With their latest short from director John Kahrs, Disney have shown that they are once again at forging the way forward for animation.
When Walt Disney died, he left a studio that was the very best at 2D animation. No other studio could ever, or has ever, come close to matching them, and Disney the studio continued that tradition for 30 years after his death. But what they seemed to forget, was that Disney, above everything else, was a pioneer, an experimenter and a pusher. He was responsible for the first feature animation (sort of), the first cartoon with synchronised sound, the first colour cartoon, the first use of stereoscopic sound, the first use of the multi-plane camera… the list goes on and on!
After his death the studio stalled, so afraid of protecting Walt’s legacy that they spent their time trying to replicate the successes of the past rather than looking to the future.
With Paperman, it’s clear that Disney is right back on track (probably thanks to John Lassiter restarting the shorts program there). The film utilises both 3D and 2D – mixing the best of both worlds to achieve the director’s vision – adapting the technology to the vision rather than modifying the vision to what the technology is capable of.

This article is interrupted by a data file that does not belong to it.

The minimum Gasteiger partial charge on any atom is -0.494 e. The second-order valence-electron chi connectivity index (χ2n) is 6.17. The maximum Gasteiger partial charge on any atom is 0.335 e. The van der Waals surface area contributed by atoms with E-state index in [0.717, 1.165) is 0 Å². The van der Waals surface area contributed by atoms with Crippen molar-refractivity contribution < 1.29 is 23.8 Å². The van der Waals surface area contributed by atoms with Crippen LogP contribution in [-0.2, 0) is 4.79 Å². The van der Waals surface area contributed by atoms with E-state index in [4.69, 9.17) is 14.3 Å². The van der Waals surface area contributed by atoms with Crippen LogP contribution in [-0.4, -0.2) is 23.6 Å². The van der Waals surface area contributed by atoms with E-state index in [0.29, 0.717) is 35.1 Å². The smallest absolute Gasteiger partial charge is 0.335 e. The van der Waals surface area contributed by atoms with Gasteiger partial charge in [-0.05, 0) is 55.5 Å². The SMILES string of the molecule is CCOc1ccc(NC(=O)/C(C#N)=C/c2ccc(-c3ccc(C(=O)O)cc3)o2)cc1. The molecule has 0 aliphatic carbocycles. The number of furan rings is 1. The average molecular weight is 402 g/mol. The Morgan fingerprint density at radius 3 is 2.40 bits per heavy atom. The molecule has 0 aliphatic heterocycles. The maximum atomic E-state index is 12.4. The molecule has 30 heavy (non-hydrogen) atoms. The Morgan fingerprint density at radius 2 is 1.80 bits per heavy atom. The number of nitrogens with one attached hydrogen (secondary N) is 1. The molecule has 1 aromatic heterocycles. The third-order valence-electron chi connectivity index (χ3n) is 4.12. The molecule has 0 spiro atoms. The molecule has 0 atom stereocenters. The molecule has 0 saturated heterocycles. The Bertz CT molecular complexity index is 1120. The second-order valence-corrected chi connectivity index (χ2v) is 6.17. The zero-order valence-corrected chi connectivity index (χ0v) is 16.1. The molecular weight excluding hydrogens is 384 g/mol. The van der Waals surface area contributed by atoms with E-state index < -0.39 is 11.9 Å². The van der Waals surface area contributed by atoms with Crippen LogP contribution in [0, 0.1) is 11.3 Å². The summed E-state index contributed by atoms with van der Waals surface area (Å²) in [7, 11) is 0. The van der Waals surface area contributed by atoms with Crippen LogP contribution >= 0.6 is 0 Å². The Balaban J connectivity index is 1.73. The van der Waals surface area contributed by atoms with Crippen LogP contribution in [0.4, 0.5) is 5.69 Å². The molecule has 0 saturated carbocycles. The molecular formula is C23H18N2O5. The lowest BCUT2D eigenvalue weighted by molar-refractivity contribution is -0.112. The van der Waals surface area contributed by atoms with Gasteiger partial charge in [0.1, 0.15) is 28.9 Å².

The film is animated in 3d, using a minimal polygon count, basic shapes and an extremely limited colour palette to create a very gestural, subtle style that looks flat. This animation is
then drawn over by 2D animators, who put in the lines and the details and so were able to put back the grace and expressiveness that can so often be missing from 3D.
The look is based on old fashioned, 50s photography and lighting techniques of shooting in to the light to create a ‘halo effect.’ The film, while remaining true to Disney’s ideals and tone, presents a beautiful new style that I’m sure will be widely copied over the coming years.
“The short follows the story of a lonely young man in mid-century New York City, whose destiny takes an unexpected turn after a chance meeting with a beautiful woman on his morning commute. Convinced the girl of his dreams is gone forever, he gets a second chance when he spots her in a skyscraper window across the avenue from his office. With only his heart, imagination and a stack of papers to get her attention, his efforts are no match for what the fates have in store for him.”
Paperman debuts before Wreck it Ralph in November, and you can check out a quick interview with director John Kahrs here: